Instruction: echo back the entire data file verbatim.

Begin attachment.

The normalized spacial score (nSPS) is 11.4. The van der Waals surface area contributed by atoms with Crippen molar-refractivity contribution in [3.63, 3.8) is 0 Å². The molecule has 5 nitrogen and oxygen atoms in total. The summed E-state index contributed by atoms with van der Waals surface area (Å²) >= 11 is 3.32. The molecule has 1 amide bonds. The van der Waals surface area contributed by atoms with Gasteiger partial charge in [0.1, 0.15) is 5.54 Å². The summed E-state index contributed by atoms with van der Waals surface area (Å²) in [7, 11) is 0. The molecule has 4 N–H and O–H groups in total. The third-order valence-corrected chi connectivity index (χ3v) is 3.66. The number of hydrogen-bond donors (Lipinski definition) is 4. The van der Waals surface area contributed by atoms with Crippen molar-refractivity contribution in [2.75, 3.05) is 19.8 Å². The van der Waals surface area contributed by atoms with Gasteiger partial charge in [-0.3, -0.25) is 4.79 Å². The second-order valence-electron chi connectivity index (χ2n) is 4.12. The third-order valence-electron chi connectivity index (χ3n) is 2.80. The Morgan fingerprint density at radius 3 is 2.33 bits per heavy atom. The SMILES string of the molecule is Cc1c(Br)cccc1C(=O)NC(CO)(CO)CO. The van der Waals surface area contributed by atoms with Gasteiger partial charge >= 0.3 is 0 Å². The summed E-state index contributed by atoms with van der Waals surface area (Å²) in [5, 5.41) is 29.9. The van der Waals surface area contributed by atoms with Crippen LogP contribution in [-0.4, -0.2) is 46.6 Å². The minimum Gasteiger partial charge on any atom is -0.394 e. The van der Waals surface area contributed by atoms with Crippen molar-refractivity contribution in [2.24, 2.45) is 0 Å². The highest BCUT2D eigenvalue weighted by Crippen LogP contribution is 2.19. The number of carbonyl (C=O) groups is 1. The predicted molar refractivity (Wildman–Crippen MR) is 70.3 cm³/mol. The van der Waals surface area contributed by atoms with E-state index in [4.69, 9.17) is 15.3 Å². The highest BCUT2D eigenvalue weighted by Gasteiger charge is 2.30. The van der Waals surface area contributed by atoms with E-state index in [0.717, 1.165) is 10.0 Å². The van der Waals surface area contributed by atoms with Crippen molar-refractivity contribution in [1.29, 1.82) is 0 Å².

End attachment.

The normalized spacial score (nSPS) is 11.4. The van der Waals surface area contributed by atoms with Crippen molar-refractivity contribution in [3.63, 3.8) is 0 Å². The molecule has 5 nitrogen and oxygen atoms in total. The summed E-state index contributed by atoms with van der Waals surface area (Å²) >= 11 is 3.32. The molecule has 1 amide bonds. The van der Waals surface area contributed by atoms with Gasteiger partial charge in [0.1, 0.15) is 5.54 Å². The summed E-state index contributed by atoms with van der Waals surface area (Å²) in [7, 11) is 0. The molecule has 4 N–H and O–H groups in total. The third-order valence-corrected chi connectivity index (χ3v) is 3.66. The number of hydrogen-bond donors (Lipinski definition) is 4. The van der Waals surface area contributed by atoms with Crippen molar-refractivity contribution in [2.75, 3.05) is 19.8 Å². The van der Waals surface area contributed by atoms with Gasteiger partial charge in [-0.3, -0.25) is 4.79 Å². The second-order valence-electron chi connectivity index (χ2n) is 4.12. The third-order valence-electron chi connectivity index (χ3n) is 2.80. The Morgan fingerprint density at radius 3 is 2.33 bits per heavy atom. The SMILES string of the molecule is Cc1c(Br)cccc1C(=O)NC(CO)(CO)CO. The van der Waals surface area contributed by atoms with Gasteiger partial charge >= 0.3 is 0 Å². The summed E-state index contributed by atoms with van der Waals surface area (Å²) in [5, 5.41) is 29.9. The van der Waals surface area contributed by atoms with Crippen LogP contribution in [-0.4, -0.2) is 46.6 Å². The minimum Gasteiger partial charge on any atom is -0.394 e. The van der Waals surface area contributed by atoms with Crippen molar-refractivity contribution in [2.24, 2.45) is 0 Å². The highest BCUT2D eigenvalue weighted by Crippen LogP contribution is 2.19. The number of carbonyl (C=O) groups is 1. The predicted molar refractivity (Wildman–Crippen MR) is 70.3 cm³/mol. The van der Waals surface area contributed by atoms with E-state index in [4.69, 9.17) is 15.3 Å². The highest BCUT2D eigenvalue weighted by Gasteiger charge is 2.30. The van der Waals surface area contributed by atoms with E-state index in [0.717, 1.165) is 10.0 Å². The van der Waals surface area contributed by atoms with Crippen molar-refractivity contribution in [1.29, 1.82) is 0 Å².